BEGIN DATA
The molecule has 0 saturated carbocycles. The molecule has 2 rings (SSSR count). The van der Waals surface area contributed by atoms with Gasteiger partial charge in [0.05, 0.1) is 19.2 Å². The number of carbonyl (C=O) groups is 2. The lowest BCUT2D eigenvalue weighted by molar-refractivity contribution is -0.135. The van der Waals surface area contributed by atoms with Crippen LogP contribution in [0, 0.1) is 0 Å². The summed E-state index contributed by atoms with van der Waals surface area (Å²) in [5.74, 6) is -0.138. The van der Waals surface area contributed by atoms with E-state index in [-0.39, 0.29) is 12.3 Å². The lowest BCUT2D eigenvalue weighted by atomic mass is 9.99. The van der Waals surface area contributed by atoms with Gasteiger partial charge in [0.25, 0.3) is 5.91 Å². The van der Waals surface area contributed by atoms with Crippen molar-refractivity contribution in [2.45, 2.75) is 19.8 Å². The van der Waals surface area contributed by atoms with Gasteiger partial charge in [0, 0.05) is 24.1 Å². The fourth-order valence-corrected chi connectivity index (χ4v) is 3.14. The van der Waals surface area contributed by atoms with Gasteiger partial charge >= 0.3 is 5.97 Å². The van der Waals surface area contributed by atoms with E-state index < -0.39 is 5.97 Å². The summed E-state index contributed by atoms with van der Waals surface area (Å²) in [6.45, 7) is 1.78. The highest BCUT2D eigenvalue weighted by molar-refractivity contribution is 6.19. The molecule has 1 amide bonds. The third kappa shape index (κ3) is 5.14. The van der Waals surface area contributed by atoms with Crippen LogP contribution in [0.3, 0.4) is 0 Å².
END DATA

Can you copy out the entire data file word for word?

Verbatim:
The molecule has 0 saturated carbocycles. The molecule has 2 rings (SSSR count). The van der Waals surface area contributed by atoms with Gasteiger partial charge in [0.05, 0.1) is 19.2 Å². The number of carbonyl (C=O) groups is 2. The lowest BCUT2D eigenvalue weighted by molar-refractivity contribution is -0.135. The van der Waals surface area contributed by atoms with Crippen LogP contribution in [0, 0.1) is 0 Å². The summed E-state index contributed by atoms with van der Waals surface area (Å²) in [5.74, 6) is -0.138. The van der Waals surface area contributed by atoms with E-state index in [-0.39, 0.29) is 12.3 Å². The lowest BCUT2D eigenvalue weighted by atomic mass is 9.99. The van der Waals surface area contributed by atoms with Gasteiger partial charge in [0.25, 0.3) is 5.91 Å². The van der Waals surface area contributed by atoms with Crippen molar-refractivity contribution in [2.45, 2.75) is 19.8 Å². The van der Waals surface area contributed by atoms with Gasteiger partial charge in [0, 0.05) is 24.1 Å². The fourth-order valence-corrected chi connectivity index (χ4v) is 3.14. The van der Waals surface area contributed by atoms with Gasteiger partial charge >= 0.3 is 5.97 Å². The van der Waals surface area contributed by atoms with E-state index < -0.39 is 5.97 Å². The summed E-state index contributed by atoms with van der Waals surface area (Å²) in [6.45, 7) is 1.78. The highest BCUT2D eigenvalue weighted by molar-refractivity contribution is 6.19. The molecule has 1 amide bonds. The third kappa shape index (κ3) is 5.14. The van der Waals surface area contributed by atoms with Crippen LogP contribution in [0.3, 0.4) is 0 Å².